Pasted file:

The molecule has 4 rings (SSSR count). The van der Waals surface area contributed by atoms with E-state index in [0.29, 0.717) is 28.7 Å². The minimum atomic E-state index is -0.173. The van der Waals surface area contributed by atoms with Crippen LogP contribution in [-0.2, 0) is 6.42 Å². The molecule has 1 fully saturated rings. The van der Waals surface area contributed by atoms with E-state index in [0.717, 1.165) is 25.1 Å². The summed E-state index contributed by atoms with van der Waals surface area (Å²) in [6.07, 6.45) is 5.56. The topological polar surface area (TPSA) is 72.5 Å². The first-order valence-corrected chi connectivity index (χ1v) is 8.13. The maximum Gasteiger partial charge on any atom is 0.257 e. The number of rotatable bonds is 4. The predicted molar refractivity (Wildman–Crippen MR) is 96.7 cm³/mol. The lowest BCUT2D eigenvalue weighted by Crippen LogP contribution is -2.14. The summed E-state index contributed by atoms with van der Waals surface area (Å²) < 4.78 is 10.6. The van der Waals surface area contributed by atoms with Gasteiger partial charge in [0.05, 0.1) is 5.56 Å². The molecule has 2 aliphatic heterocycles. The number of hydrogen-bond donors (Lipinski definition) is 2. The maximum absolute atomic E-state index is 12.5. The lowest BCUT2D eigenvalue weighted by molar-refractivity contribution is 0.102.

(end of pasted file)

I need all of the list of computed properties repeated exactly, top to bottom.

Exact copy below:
The molecule has 4 rings (SSSR count). The van der Waals surface area contributed by atoms with E-state index in [0.29, 0.717) is 28.7 Å². The minimum atomic E-state index is -0.173. The van der Waals surface area contributed by atoms with Crippen LogP contribution in [-0.2, 0) is 6.42 Å². The molecule has 1 fully saturated rings. The van der Waals surface area contributed by atoms with E-state index in [0.717, 1.165) is 25.1 Å². The summed E-state index contributed by atoms with van der Waals surface area (Å²) in [6.07, 6.45) is 5.56. The topological polar surface area (TPSA) is 72.5 Å². The first-order valence-corrected chi connectivity index (χ1v) is 8.13. The maximum Gasteiger partial charge on any atom is 0.257 e. The number of rotatable bonds is 4. The predicted molar refractivity (Wildman–Crippen MR) is 96.7 cm³/mol. The lowest BCUT2D eigenvalue weighted by Crippen LogP contribution is -2.14. The summed E-state index contributed by atoms with van der Waals surface area (Å²) < 4.78 is 10.6. The van der Waals surface area contributed by atoms with Gasteiger partial charge in [0.05, 0.1) is 5.56 Å². The molecule has 2 aliphatic heterocycles. The number of hydrogen-bond donors (Lipinski definition) is 2. The maximum absolute atomic E-state index is 12.5. The lowest BCUT2D eigenvalue weighted by molar-refractivity contribution is 0.102.